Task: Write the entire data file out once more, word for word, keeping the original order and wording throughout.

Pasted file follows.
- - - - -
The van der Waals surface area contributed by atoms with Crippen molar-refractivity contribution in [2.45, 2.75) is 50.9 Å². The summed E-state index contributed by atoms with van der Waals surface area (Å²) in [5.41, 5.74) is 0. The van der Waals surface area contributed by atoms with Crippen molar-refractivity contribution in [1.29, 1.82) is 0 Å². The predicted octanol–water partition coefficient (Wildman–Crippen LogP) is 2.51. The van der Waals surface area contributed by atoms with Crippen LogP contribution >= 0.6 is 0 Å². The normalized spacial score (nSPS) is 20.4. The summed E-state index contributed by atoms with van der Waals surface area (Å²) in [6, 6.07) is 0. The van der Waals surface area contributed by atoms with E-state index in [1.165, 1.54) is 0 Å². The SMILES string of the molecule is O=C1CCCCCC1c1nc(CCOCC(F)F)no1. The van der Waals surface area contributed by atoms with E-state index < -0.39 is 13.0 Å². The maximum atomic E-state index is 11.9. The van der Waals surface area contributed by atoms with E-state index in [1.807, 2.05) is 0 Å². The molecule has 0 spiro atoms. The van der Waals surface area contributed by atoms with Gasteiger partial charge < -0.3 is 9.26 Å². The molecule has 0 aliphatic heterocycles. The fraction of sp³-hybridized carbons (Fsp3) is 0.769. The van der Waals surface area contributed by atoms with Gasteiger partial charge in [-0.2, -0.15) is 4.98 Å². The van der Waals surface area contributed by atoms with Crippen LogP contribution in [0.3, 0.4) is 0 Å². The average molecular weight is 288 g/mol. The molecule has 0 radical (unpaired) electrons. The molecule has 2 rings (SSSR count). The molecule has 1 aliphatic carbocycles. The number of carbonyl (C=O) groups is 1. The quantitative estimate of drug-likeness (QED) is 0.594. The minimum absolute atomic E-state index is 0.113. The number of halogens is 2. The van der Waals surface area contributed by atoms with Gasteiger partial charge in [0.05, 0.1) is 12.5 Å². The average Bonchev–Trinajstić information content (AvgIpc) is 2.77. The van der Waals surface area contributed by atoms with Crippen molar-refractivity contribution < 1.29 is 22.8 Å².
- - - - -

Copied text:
The van der Waals surface area contributed by atoms with Crippen molar-refractivity contribution in [2.45, 2.75) is 50.9 Å². The summed E-state index contributed by atoms with van der Waals surface area (Å²) in [5.41, 5.74) is 0. The van der Waals surface area contributed by atoms with Crippen molar-refractivity contribution in [1.29, 1.82) is 0 Å². The predicted octanol–water partition coefficient (Wildman–Crippen LogP) is 2.51. The van der Waals surface area contributed by atoms with Crippen LogP contribution >= 0.6 is 0 Å². The normalized spacial score (nSPS) is 20.4. The summed E-state index contributed by atoms with van der Waals surface area (Å²) in [6, 6.07) is 0. The van der Waals surface area contributed by atoms with E-state index in [1.165, 1.54) is 0 Å². The SMILES string of the molecule is O=C1CCCCCC1c1nc(CCOCC(F)F)no1. The van der Waals surface area contributed by atoms with E-state index < -0.39 is 13.0 Å². The maximum atomic E-state index is 11.9. The van der Waals surface area contributed by atoms with E-state index in [1.807, 2.05) is 0 Å². The molecule has 0 spiro atoms. The van der Waals surface area contributed by atoms with Gasteiger partial charge < -0.3 is 9.26 Å². The molecule has 0 aliphatic heterocycles. The fraction of sp³-hybridized carbons (Fsp3) is 0.769. The van der Waals surface area contributed by atoms with Gasteiger partial charge in [-0.2, -0.15) is 4.98 Å². The van der Waals surface area contributed by atoms with Crippen LogP contribution in [0.3, 0.4) is 0 Å². The average molecular weight is 288 g/mol. The molecule has 0 radical (unpaired) electrons. The molecule has 2 rings (SSSR count). The molecule has 1 aliphatic carbocycles. The number of carbonyl (C=O) groups is 1. The quantitative estimate of drug-likeness (QED) is 0.594. The minimum absolute atomic E-state index is 0.113. The number of halogens is 2. The van der Waals surface area contributed by atoms with Gasteiger partial charge in [0.05, 0.1) is 12.5 Å². The average Bonchev–Trinajstić information content (AvgIpc) is 2.77. The van der Waals surface area contributed by atoms with Crippen molar-refractivity contribution < 1.29 is 22.8 Å².